Free Press and Put People First! PA have collaborated on a petition to deny the transactions that essentially send the television stations of Allbritton Comnunications to Sinclair Broadcast Group, and the American Cable Association and the Rainbow/PUSH Coalition also filed petitions.
The objections of all three center on the use of JSAs and SSAs to give Sinclair control over more stations in a given DMA than they would be allowed to own outright under current local caps.
As Free Press/PPFPA put it, “SSAs designed to subvert the Commission’s rules are contrary to the public interest. Sinclair’s proposed sharing arrangements with Deerfield and HSH continue a recent and alarming acceleration in the use of such ‘covert consolidation’ deals, which are already widespread according to research conducted by Free Press and others. Moreover, as discussed below, Sinclair has been particularly inclined toward orchestrating these deals for the purposes of subverting the Commission’s rules, in the process gathering to itself unprecedented dominance in this country’s broadcast industry.”
If the deal is not denied outright, ACA at the very least wants conditions put in place in Harrisburg PA and Charleston SC to prevent retransmission negotiation collusion between stations operating I tandem under LMAs.
“The FCC should deny this TV station deal because it will reduce competition and harm consumers. Sinclair has clearly made plans to negotiate retransmission consent for two Big Four stations in the Harrisburg, Pa., and Charleston, S.C., markets. Sinclair’s intent is as clear as it is anti-competitive — to gain insurmountable bargaining leverage over ACA Members and stage, when needed, massive and strategically timed blackouts to enhance the receipt of windfall profits,” ACA President and CEO Matthew M. Polka said.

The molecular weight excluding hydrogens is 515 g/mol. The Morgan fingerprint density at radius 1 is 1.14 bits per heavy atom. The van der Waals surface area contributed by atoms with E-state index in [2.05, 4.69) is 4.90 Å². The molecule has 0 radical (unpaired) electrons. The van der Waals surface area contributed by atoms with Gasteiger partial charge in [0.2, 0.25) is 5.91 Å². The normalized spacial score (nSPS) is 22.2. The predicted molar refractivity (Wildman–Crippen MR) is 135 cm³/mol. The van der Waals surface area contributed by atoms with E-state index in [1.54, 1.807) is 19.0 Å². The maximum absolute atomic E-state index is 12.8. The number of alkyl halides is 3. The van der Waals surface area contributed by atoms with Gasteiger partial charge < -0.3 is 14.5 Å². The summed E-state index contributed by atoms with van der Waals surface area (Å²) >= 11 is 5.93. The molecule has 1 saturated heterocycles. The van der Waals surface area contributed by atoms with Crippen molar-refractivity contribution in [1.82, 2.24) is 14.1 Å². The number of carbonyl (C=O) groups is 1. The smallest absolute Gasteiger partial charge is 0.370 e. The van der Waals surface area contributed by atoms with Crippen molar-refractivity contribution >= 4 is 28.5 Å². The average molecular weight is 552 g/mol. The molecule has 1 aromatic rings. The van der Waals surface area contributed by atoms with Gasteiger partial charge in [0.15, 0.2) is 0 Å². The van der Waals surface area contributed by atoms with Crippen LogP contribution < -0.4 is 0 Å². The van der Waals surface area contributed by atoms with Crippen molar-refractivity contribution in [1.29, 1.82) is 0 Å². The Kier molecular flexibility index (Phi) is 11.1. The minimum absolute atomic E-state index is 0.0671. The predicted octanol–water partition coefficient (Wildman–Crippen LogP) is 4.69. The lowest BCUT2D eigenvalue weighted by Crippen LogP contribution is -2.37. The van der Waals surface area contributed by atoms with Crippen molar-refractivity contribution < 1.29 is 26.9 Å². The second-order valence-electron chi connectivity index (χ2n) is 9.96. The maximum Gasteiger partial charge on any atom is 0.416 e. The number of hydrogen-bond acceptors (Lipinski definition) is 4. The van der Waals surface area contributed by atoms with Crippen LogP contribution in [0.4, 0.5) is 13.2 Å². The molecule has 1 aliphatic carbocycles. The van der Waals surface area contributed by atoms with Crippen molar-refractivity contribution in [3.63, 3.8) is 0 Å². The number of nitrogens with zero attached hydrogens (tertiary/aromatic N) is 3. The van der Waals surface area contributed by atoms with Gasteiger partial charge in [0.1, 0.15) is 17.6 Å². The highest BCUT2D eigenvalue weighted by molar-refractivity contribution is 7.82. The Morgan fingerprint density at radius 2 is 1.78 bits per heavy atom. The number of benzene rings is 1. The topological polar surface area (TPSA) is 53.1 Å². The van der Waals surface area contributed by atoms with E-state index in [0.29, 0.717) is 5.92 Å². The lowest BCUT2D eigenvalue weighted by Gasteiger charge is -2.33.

RPC pointed out that this its latest petition aimed at Sinclair follows another lodged back in 2004. It said it’s not LMAs in general, but Sinclair’s use of them that it objects to, stating “…this Petition is not intended as an indictment of all LMAs, JSAs or SSAs. A case can be made that, in some instances and with full transparency, such devices can preserve service that might otherwise disappear, or can be structured to empower a new entrant, secure its independence from larger broadcasters, and thus promote diversity. Unfortunately, many JSAs and most SSAs afford the public few if any benefits. NABET, the National Hispanic Media Coalition, the Office of Communication of the United Church of Christ, Inc., Free Press and others have made a powerful case that these devices generally reduce diversity. Are Sinclair’s JSAs or SSAs net-beneficial or net-harmful? Certainly a lesson that can be drawn from Sinclair’s domination of Cunningham is that the Commission should examine Sinclair’s newly created JSAs and SSAs with heightened skepticism.”
RPC believes at the very least that the FCC should hold a hearing to discuss this deal.
RBR-TVBR observation: The complaints about JSAs/SSAs are not likely to go anywhere. Parties can object to the practice all they want, but the run headfirst into the fact that the FCC has been allowing them to exist for years.
Filing a petition on this deal to strike down LMAs has almost no chance of bearing fruit. Better for anti-LMA organizations to hang their hats on the quadrennial review, where the practice may be addressed.
Even there, however, prospects are iffy. Former FCC Chairman Julius Genachowski had indicated he was interested in looking into them, but the most recent information we’ve seen indicates that the issue has failed to gain any traction within the halls of the Commission.